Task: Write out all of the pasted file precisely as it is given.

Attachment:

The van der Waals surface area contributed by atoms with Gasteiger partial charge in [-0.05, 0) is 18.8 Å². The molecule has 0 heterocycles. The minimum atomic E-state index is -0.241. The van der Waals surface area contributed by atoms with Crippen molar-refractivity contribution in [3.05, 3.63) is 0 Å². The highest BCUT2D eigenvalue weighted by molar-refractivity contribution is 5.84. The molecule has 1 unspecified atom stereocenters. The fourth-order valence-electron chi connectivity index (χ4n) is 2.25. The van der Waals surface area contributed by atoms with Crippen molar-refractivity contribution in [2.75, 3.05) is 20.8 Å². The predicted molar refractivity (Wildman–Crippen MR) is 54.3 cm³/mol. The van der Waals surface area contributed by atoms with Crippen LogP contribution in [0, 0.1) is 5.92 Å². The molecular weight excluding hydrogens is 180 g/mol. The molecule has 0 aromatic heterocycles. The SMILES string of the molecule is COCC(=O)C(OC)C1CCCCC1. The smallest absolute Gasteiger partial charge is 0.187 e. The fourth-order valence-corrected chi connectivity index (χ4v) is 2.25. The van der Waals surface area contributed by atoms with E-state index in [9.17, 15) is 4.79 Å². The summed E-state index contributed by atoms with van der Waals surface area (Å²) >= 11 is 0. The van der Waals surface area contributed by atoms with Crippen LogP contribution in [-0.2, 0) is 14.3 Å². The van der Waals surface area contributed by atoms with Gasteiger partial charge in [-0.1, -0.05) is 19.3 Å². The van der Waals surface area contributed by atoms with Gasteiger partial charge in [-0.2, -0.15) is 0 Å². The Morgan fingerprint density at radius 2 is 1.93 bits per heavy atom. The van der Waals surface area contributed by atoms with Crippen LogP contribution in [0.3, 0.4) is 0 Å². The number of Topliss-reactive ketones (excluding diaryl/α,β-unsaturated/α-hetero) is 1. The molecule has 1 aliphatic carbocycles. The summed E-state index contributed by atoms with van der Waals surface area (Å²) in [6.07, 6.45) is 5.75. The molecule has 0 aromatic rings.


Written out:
The van der Waals surface area contributed by atoms with Gasteiger partial charge in [-0.05, 0) is 18.8 Å². The molecule has 0 heterocycles. The minimum atomic E-state index is -0.241. The van der Waals surface area contributed by atoms with Crippen molar-refractivity contribution in [3.05, 3.63) is 0 Å². The highest BCUT2D eigenvalue weighted by molar-refractivity contribution is 5.84. The molecule has 1 unspecified atom stereocenters. The fourth-order valence-electron chi connectivity index (χ4n) is 2.25. The van der Waals surface area contributed by atoms with Crippen molar-refractivity contribution in [2.75, 3.05) is 20.8 Å². The predicted molar refractivity (Wildman–Crippen MR) is 54.3 cm³/mol. The van der Waals surface area contributed by atoms with Crippen LogP contribution in [0, 0.1) is 5.92 Å². The molecular weight excluding hydrogens is 180 g/mol. The molecule has 0 aromatic heterocycles. The SMILES string of the molecule is COCC(=O)C(OC)C1CCCCC1. The smallest absolute Gasteiger partial charge is 0.187 e. The fourth-order valence-corrected chi connectivity index (χ4v) is 2.25. The van der Waals surface area contributed by atoms with E-state index in [9.17, 15) is 4.79 Å². The summed E-state index contributed by atoms with van der Waals surface area (Å²) >= 11 is 0. The van der Waals surface area contributed by atoms with Crippen LogP contribution in [-0.2, 0) is 14.3 Å². The van der Waals surface area contributed by atoms with Gasteiger partial charge in [-0.1, -0.05) is 19.3 Å². The van der Waals surface area contributed by atoms with Gasteiger partial charge in [-0.2, -0.15) is 0 Å². The Morgan fingerprint density at radius 2 is 1.93 bits per heavy atom. The van der Waals surface area contributed by atoms with Crippen LogP contribution in [0.3, 0.4) is 0 Å². The number of Topliss-reactive ketones (excluding diaryl/α,β-unsaturated/α-hetero) is 1. The molecule has 1 aliphatic carbocycles. The summed E-state index contributed by atoms with van der Waals surface area (Å²) in [6.07, 6.45) is 5.75. The molecule has 0 aromatic rings.